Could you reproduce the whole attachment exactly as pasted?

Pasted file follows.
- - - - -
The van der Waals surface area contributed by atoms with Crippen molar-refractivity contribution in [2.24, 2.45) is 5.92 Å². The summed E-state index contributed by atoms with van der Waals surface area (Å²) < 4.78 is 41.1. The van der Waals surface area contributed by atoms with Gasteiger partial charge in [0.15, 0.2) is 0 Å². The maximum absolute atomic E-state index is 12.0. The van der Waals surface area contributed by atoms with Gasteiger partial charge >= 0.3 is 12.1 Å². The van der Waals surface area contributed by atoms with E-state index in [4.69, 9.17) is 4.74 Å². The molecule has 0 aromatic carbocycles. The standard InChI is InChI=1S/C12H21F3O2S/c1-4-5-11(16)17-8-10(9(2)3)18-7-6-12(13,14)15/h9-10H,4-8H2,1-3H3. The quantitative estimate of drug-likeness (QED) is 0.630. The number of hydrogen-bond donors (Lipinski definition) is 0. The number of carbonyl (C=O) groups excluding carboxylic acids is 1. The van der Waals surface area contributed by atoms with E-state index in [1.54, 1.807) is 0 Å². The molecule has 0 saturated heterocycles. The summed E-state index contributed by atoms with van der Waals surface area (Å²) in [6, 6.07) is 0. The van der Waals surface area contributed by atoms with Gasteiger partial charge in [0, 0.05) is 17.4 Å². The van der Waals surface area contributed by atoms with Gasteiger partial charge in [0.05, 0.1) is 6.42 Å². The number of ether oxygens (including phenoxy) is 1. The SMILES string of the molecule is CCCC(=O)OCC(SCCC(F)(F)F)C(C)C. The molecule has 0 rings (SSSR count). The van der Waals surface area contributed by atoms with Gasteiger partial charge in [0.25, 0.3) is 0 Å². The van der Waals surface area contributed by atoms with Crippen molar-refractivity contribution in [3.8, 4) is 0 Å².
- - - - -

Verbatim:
The van der Waals surface area contributed by atoms with Crippen molar-refractivity contribution in [2.24, 2.45) is 5.92 Å². The summed E-state index contributed by atoms with van der Waals surface area (Å²) < 4.78 is 41.1. The van der Waals surface area contributed by atoms with Gasteiger partial charge in [0.15, 0.2) is 0 Å². The maximum absolute atomic E-state index is 12.0. The van der Waals surface area contributed by atoms with Gasteiger partial charge >= 0.3 is 12.1 Å². The van der Waals surface area contributed by atoms with E-state index in [4.69, 9.17) is 4.74 Å². The molecule has 0 aromatic carbocycles. The standard InChI is InChI=1S/C12H21F3O2S/c1-4-5-11(16)17-8-10(9(2)3)18-7-6-12(13,14)15/h9-10H,4-8H2,1-3H3. The quantitative estimate of drug-likeness (QED) is 0.630. The number of hydrogen-bond donors (Lipinski definition) is 0. The number of carbonyl (C=O) groups excluding carboxylic acids is 1. The van der Waals surface area contributed by atoms with E-state index in [1.54, 1.807) is 0 Å². The molecule has 0 saturated heterocycles. The summed E-state index contributed by atoms with van der Waals surface area (Å²) in [6, 6.07) is 0. The van der Waals surface area contributed by atoms with Gasteiger partial charge in [0, 0.05) is 17.4 Å². The van der Waals surface area contributed by atoms with Gasteiger partial charge in [0.05, 0.1) is 6.42 Å². The number of ether oxygens (including phenoxy) is 1. The SMILES string of the molecule is CCCC(=O)OCC(SCCC(F)(F)F)C(C)C. The molecule has 0 rings (SSSR count). The van der Waals surface area contributed by atoms with Gasteiger partial charge in [0.25, 0.3) is 0 Å². The van der Waals surface area contributed by atoms with Crippen molar-refractivity contribution in [3.8, 4) is 0 Å².